The Universal Exception (Preface)

The big Other between violence and civility Slavoj Zizek   The ‘universal exception’, according to Lacan, is the fundamental feature of the symbolic order (the ‘big Other’) as the order of universality: each universality is grounded in its constitutive exception. This feature is to be supplemented with its no less paradoxical obverse, the so-called ‘not-All [pas tout]’: an order (or rather, a field, a signifying space) with no exception that is eo ipso not-all, and[ …]

The ‘fake’ Mandela memorial interpreter said it all

Our daily lives are mostly a mixture of drab routine and unpleasant surprises – however, from time to time, something unexpected happens which makes life worth living. Something of this order occurred at the memorial ceremony for Nelson Mandela last week. Tens of thousands were listening to world leaders making statements. And then …it happened (or, rather, it was going on for some time before we noticed it). Standing alongside world dignitaries including Barack Obama[ …]

Nadezhda Tolokonnikova of Pussy Riot’s prison letters to Slavoj Žižek

Dear Nadezhda, I hope you have been able to organise your life in prison around small rituals that make it tolerable, and that you have time to read. Here are my thoughts on your predicament. John Jay Chapman, an American political essayist, wrote this about radicals in 1900: “They are really always saying the same thing. They don’t change; everybody else changes. They are accused of the most incompatible crimes, of egoism and a mania[ …]

A modest plea for enlightened catastrophism

How, out of the interaction of individuals, can the appearance of an “objective order” arise which cannot be reduced to that interaction, but is experienced by the individuals involved as something which determines their lives? This is the ultimate mystery of the so-called human or social sciences. The great theoretical breakthrough of Jean-Pierre Dupuy’s recent book The Mark of the Sacred is to link this emergence of what Lacan called this “big Other” to the[ …]

Choosing Our Fate

Item number PO 24.1999 in the Museum of Islamic Art is a simple 10th century earthenware circular dish from Nishapur or Samarqand; its diameter 43 cm, decorated with a (Farsi) proverb attributed to Yahya ibn Ziyad, written in black on white slip ground: “Foolish is the person who misses his chance and afterwards reproaches fate.” Such dishes were meant to solicit an appropriate conversation among the learned eaters during and after the meal; an old[ …]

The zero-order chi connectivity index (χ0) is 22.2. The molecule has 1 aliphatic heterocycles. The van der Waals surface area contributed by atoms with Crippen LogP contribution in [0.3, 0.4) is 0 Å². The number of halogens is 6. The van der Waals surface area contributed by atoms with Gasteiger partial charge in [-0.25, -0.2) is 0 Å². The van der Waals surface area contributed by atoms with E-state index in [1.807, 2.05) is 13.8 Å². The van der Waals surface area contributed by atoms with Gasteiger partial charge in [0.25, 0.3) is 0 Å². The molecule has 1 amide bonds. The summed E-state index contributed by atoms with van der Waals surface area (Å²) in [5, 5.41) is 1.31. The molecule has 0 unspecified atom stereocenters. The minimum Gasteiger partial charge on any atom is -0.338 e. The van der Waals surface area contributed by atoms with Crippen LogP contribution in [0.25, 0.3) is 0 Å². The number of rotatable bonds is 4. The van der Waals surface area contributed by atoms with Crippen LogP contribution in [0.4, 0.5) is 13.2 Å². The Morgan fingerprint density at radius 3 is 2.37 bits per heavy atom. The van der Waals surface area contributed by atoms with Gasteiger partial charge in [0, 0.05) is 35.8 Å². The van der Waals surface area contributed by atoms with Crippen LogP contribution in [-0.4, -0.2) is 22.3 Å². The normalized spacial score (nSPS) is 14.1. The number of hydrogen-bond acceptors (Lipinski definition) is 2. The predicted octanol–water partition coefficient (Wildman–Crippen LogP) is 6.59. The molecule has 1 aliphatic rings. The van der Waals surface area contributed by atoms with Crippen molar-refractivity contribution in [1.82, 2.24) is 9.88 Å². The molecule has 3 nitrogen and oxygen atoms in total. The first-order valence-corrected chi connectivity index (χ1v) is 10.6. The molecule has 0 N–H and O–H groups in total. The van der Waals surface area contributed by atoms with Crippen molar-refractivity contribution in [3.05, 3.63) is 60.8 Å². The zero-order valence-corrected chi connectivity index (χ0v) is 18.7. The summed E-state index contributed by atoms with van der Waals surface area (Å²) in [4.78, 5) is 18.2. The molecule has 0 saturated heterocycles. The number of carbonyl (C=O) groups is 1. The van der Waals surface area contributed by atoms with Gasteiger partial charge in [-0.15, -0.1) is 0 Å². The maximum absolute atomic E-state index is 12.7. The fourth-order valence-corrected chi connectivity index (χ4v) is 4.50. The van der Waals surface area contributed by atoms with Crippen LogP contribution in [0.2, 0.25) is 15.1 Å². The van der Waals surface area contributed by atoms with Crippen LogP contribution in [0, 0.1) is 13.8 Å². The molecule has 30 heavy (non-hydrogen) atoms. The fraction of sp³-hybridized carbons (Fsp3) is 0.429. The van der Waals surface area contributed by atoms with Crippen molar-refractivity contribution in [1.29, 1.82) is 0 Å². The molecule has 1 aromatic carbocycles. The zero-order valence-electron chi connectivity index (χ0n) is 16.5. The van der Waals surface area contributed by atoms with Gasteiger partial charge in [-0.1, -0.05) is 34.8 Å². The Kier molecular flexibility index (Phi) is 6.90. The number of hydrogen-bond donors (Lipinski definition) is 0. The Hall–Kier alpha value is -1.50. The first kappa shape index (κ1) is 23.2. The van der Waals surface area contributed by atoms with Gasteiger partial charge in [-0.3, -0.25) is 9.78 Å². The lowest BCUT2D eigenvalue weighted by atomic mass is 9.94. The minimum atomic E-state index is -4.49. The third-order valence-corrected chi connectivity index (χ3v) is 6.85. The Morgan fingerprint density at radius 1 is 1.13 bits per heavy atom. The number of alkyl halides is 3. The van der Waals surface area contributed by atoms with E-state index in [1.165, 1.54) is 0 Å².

Beyond the occupations

What to do after the occupations of Wall Street and beyond – the protests that started far away, reached the centre and are now, reinforced, rolling back around the world? One of the great dangers the protesters face is that they will fall in love with themselves. In a San Francisco echo of the Wall Street occupation this week, a man addressed the crowd with an invitation to participate as if it was a happening[ …]

Occupy first. Demands come later

What to do after the occupations of Wall Street and beyond – the protests that started far away, reached the centre and are now, reinforced, rolling back around the world? One of the great dangers the protesters face is that they will fall in love with themselves. In a San Francisco echo of the Wall Street occupation this week, a man addressed the crowd with an invitation to participate as if it was a happening[ …]

Slavoj Žižek: Blofeld rides again, Interview with Danny Leigh

Slavoj Žižek is in bed. He’s wearing cheap pyjamas in a porridgy shade of grey. He looks exactly like the photographs I’ve seen of him: fag-ash beard, ghostly complexion. I loom over him, and he glowers back. His face is just inches from mine, so close I can feel his breath. “No, you are wrong!” he hisses. “My dreams were not really mine! That’s why I wanted to be reborn!” None of this is a[ …]

Capital is the Real of our lives

When we were fighting AIDS, hunger, water shortages, global warming, and so on, there always seemed to be time to reflect, to postpone decisions (recall how the main conclusion of the last meeting of world leaders in Bali, hailed as a success, was that they would meet again in two years to continue their talks …). But with the financial meltdown, the urgency to act was unconditional; sums of an unimaginable magnitude had to be found[ …]